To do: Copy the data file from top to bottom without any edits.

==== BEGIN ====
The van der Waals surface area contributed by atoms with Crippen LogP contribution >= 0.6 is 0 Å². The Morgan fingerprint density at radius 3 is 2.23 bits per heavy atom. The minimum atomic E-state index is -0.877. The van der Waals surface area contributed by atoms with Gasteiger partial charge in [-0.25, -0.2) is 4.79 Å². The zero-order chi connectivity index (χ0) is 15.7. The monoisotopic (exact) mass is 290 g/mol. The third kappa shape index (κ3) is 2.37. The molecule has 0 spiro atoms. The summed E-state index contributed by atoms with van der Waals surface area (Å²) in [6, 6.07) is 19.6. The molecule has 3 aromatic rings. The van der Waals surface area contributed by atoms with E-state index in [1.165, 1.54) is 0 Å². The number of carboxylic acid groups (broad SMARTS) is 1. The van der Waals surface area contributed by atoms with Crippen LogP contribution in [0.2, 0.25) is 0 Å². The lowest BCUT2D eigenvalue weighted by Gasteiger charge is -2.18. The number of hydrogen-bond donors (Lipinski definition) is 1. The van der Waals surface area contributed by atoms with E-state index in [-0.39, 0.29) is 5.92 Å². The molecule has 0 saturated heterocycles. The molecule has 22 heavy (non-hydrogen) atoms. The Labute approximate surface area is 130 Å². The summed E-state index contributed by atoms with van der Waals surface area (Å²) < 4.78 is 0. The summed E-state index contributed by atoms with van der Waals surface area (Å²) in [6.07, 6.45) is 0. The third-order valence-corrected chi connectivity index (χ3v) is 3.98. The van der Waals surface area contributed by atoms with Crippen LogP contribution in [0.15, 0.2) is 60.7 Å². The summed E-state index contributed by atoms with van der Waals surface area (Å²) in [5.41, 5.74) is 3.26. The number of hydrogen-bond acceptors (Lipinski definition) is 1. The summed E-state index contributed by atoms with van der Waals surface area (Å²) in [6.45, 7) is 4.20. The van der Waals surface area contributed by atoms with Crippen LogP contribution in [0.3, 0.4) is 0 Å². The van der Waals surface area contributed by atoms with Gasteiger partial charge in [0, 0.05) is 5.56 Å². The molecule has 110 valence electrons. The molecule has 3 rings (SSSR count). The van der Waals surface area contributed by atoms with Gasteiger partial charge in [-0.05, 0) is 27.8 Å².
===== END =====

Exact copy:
The van der Waals surface area contributed by atoms with Crippen LogP contribution >= 0.6 is 0 Å². The Morgan fingerprint density at radius 3 is 2.23 bits per heavy atom. The minimum atomic E-state index is -0.877. The van der Waals surface area contributed by atoms with Gasteiger partial charge in [-0.25, -0.2) is 4.79 Å². The zero-order chi connectivity index (χ0) is 15.7. The monoisotopic (exact) mass is 290 g/mol. The third kappa shape index (κ3) is 2.37. The molecule has 0 spiro atoms. The summed E-state index contributed by atoms with van der Waals surface area (Å²) in [6, 6.07) is 19.6. The molecule has 3 aromatic rings. The van der Waals surface area contributed by atoms with E-state index in [1.165, 1.54) is 0 Å². The number of carboxylic acid groups (broad SMARTS) is 1. The van der Waals surface area contributed by atoms with Crippen LogP contribution in [0.2, 0.25) is 0 Å². The lowest BCUT2D eigenvalue weighted by Gasteiger charge is -2.18. The number of hydrogen-bond donors (Lipinski definition) is 1. The van der Waals surface area contributed by atoms with E-state index in [-0.39, 0.29) is 5.92 Å². The molecule has 0 saturated heterocycles. The molecule has 22 heavy (non-hydrogen) atoms. The Labute approximate surface area is 130 Å². The summed E-state index contributed by atoms with van der Waals surface area (Å²) < 4.78 is 0. The summed E-state index contributed by atoms with van der Waals surface area (Å²) in [6.07, 6.45) is 0. The third-order valence-corrected chi connectivity index (χ3v) is 3.98. The van der Waals surface area contributed by atoms with Crippen LogP contribution in [0.15, 0.2) is 60.7 Å². The summed E-state index contributed by atoms with van der Waals surface area (Å²) in [5.41, 5.74) is 3.26. The number of hydrogen-bond acceptors (Lipinski definition) is 1. The summed E-state index contributed by atoms with van der Waals surface area (Å²) in [6.45, 7) is 4.20. The van der Waals surface area contributed by atoms with Crippen LogP contribution in [0.3, 0.4) is 0 Å². The van der Waals surface area contributed by atoms with Gasteiger partial charge in [0, 0.05) is 5.56 Å². The molecule has 110 valence electrons. The molecule has 3 rings (SSSR count). The van der Waals surface area contributed by atoms with Gasteiger partial charge in [-0.05, 0) is 27.8 Å².